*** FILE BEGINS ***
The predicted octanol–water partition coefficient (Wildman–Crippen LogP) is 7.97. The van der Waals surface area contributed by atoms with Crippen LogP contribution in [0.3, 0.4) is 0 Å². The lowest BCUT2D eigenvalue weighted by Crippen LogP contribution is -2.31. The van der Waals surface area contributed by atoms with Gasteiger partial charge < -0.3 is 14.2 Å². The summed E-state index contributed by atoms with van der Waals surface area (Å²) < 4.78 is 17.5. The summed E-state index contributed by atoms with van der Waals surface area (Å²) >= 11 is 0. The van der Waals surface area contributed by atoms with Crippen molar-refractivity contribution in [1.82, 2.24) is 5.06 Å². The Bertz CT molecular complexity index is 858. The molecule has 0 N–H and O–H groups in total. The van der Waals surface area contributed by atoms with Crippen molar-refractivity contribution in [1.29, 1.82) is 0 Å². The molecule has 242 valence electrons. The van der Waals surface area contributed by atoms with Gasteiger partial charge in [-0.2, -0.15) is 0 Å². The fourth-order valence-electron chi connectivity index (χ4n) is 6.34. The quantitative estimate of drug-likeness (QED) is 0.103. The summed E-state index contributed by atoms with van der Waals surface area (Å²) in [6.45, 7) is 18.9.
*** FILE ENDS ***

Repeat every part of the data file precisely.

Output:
The predicted octanol–water partition coefficient (Wildman–Crippen LogP) is 7.97. The van der Waals surface area contributed by atoms with Crippen LogP contribution in [0.3, 0.4) is 0 Å². The lowest BCUT2D eigenvalue weighted by Crippen LogP contribution is -2.31. The van der Waals surface area contributed by atoms with Gasteiger partial charge < -0.3 is 14.2 Å². The summed E-state index contributed by atoms with van der Waals surface area (Å²) < 4.78 is 17.5. The summed E-state index contributed by atoms with van der Waals surface area (Å²) >= 11 is 0. The van der Waals surface area contributed by atoms with Crippen molar-refractivity contribution in [1.82, 2.24) is 5.06 Å². The Bertz CT molecular complexity index is 858. The molecule has 0 N–H and O–H groups in total. The van der Waals surface area contributed by atoms with Crippen molar-refractivity contribution in [1.29, 1.82) is 0 Å². The molecule has 242 valence electrons. The van der Waals surface area contributed by atoms with Gasteiger partial charge in [-0.2, -0.15) is 0 Å². The fourth-order valence-electron chi connectivity index (χ4n) is 6.34. The quantitative estimate of drug-likeness (QED) is 0.103. The summed E-state index contributed by atoms with van der Waals surface area (Å²) in [6.45, 7) is 18.9.